OT 22 [C] (Aug 28): Sir 3:17-18, 20, 28-29; Heb 12:18-19, 22-24a; Lk 14:1, 7-14

Homily starter anecdotes

Cardinal Léger’s option for the poor:  Most Rev. Paul-Émile Léger served as Archbishop of Montreal from 1950 to 1968, and was elevated to the cardinalate in 1953 by Pope Pius XII. He was   one of the most powerful men in Canada and within the Catholic Church. He was a man of deep conviction and humility. Then on April 20, 1968 he resigned his office with Pope’s special permission.  After leaving his red vestments, crosier, miter, and pallium in his Montreal office, disappeared. Years later, he was found living among the lepers and disabled, outcasts of a small African village. When a Canadian journalist asked him, “Why?” here is what Cardinal Léger had to say: “It will be the great scandal of the history of our century that 600 million people are eating well and living luxuriously and three billion people starve, and every year millions of children are dying of hunger. I am too old to change all that. The only thing I can do which makes sense is to be present. I must simply be in the midst of them. So, just tell people in Canada that you met an old priest. I am a priest who is happy to be old and still a priest and among those who suffer. I am happy to be here and to take them into my heart.” ( — Is that your calling? Is it mine? Probably not. Today’s Gospel says: “Although they cannot repay you, you will be repaid at the resurrection of the righteous.” (For a short biography of Cardinal Leger visit: (

2) Mother Teresa’s Humility List: 1. Speak as little as possible about yourself. 2. Keep busy with your own affairs and not those of others.3. Avoid curiosity.4. Do not interfere in the affairs of others. 5. Accept small irritations with good humor. 6. Do not dwell on the faults of others. 7. Accept censures even if unmerited. 8. Give in to the will of others. 9. Accept insults and injuries. 10. Accept contempt, being forgotten and disregarded. 11. Be courteous and delicate even when provoked by someone. 12. Do not seek to be admired and loved. 13. Do not protect yourself behind your own dignity. 14. Give in, in discussions, even when you are right. 15. Choose always the more difficult task.

Learn to be humble by doing all the humble work and doing it for Jesus. You cannot learn humility from books; you learn it by accepting humiliations. Humiliations are not meant to torture us; they are gifts from God. These little humiliations—if we accept them with joy—will help us to be holy, to have a meek and humble heart like Jesus. (St. Teresa of Calcutta). (

3) The humble Gandhi: One man who took Jesus seriously was Mahatma Gandhi. Gandhi acknowledged that he had been much influenced by the Gospels and touched by the life of Christ. As he once remarked, “I might have become a Christian had it not been for Christians!” Gandhi did not lead the masses by standing like a monarch above them but by identifying with them and sharing in their circumstances. He identified himself with the half-naked rural masses by rejecting his attorney’s pants and coat and dressing himself with a loincloth and cotton shawl.  While the other high caste Indian politicians were not willing to associate themselves with the untouchables, Gandhi chose to live, eat and march with the untouchables, and he gave them a new dignity and a new name. He honored them by calling them “harijans,” “the people of God.” (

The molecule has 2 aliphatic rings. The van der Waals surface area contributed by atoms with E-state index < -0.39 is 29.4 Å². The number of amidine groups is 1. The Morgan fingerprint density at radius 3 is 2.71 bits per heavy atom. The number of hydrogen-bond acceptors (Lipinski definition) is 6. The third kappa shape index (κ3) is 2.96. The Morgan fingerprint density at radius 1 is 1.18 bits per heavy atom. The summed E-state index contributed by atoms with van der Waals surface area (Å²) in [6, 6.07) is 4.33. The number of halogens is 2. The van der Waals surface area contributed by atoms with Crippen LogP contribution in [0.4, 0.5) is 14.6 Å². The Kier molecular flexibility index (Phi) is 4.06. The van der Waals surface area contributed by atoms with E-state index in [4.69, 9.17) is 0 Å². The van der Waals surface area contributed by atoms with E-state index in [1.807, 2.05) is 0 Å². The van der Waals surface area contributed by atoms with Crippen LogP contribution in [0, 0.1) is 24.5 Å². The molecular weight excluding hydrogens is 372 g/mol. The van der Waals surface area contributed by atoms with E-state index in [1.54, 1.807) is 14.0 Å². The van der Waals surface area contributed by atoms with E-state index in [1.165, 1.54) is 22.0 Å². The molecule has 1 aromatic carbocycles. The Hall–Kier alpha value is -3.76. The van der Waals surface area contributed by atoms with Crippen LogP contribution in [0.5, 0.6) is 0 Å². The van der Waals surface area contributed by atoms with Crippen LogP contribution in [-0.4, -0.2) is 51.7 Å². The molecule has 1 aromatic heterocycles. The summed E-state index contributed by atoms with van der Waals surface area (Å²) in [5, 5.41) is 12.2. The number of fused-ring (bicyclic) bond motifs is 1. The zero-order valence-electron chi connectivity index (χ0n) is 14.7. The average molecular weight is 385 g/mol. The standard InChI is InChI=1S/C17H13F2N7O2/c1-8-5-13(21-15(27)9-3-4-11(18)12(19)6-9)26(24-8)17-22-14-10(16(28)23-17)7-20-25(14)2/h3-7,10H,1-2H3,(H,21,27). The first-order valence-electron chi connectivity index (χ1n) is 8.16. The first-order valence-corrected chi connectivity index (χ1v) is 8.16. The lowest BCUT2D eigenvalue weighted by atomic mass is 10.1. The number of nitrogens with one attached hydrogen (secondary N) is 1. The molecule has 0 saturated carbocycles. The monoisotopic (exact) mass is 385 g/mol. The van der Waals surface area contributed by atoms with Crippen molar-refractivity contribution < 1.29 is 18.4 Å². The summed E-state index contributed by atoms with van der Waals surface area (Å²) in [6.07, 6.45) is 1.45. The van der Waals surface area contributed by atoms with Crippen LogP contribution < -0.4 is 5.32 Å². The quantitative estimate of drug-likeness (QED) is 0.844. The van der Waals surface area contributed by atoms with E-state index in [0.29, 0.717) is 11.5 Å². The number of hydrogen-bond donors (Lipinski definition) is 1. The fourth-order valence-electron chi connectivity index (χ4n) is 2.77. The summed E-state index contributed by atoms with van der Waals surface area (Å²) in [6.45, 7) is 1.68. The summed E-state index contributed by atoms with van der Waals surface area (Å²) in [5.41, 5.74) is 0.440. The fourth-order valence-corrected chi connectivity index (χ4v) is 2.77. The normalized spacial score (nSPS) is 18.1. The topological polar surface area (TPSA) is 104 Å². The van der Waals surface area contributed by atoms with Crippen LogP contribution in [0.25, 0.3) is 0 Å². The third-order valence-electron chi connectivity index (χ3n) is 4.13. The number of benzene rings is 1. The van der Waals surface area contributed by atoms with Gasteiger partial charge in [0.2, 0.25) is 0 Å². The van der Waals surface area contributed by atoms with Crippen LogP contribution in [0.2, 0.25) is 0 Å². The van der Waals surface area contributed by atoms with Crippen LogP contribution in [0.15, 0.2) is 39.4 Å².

4) America’s “First Lady of Etiquette,” Emily Post, versus Jesus Christ: Luke 14 focuses on etiquette for guests and hosts at dinner parties. I thought I should see what the original “Miss Manners,” Emily Post, had to say on that subject in her “Emily Post’s Etiqutte”. So, I consulted the twelfth edition of Emily Post’s Etiquette. (Centennial edition published in 2022). I learned to kneel, kiss his ring, and address him as “Your Holiness” when having a private audience with the Pope. I learned replies to lunch invitations to the White House must always be handwritten and always returned that same day — and the answer is always, “Yes.” Emily Post was very specific about planning formal dinners. Seating charts were included showing which seats the guests of honor should get. Who’s seated next to whom is also important. Emily Post sums it up: “The requisites for a perfect formal dinner … are … Guests who are congenial, Servants who are competent, A lovely table setting — Food that is perfectly prepared … A cordial and hospitable host and a charming hostess” (and a good seating chart). —  But there is another source we can turn to on how to throw a perfect party. The source is Scripture. And the “etiquette expert” is Jesus himself. In today’s Gospel, Jesus gives guidance on party protocol while attending a formal dinner. When God is throwing a party, all the “right” people will be there — that is everyone who responds to (God’s) invitation.  But seated next to the host (Jesus) in the places of honor are not the dignitaries, the celebrities, the distinguished people of position and prominence, but rather the poor, the hurting, the outcast — people who have distinguished themselves only by their need. (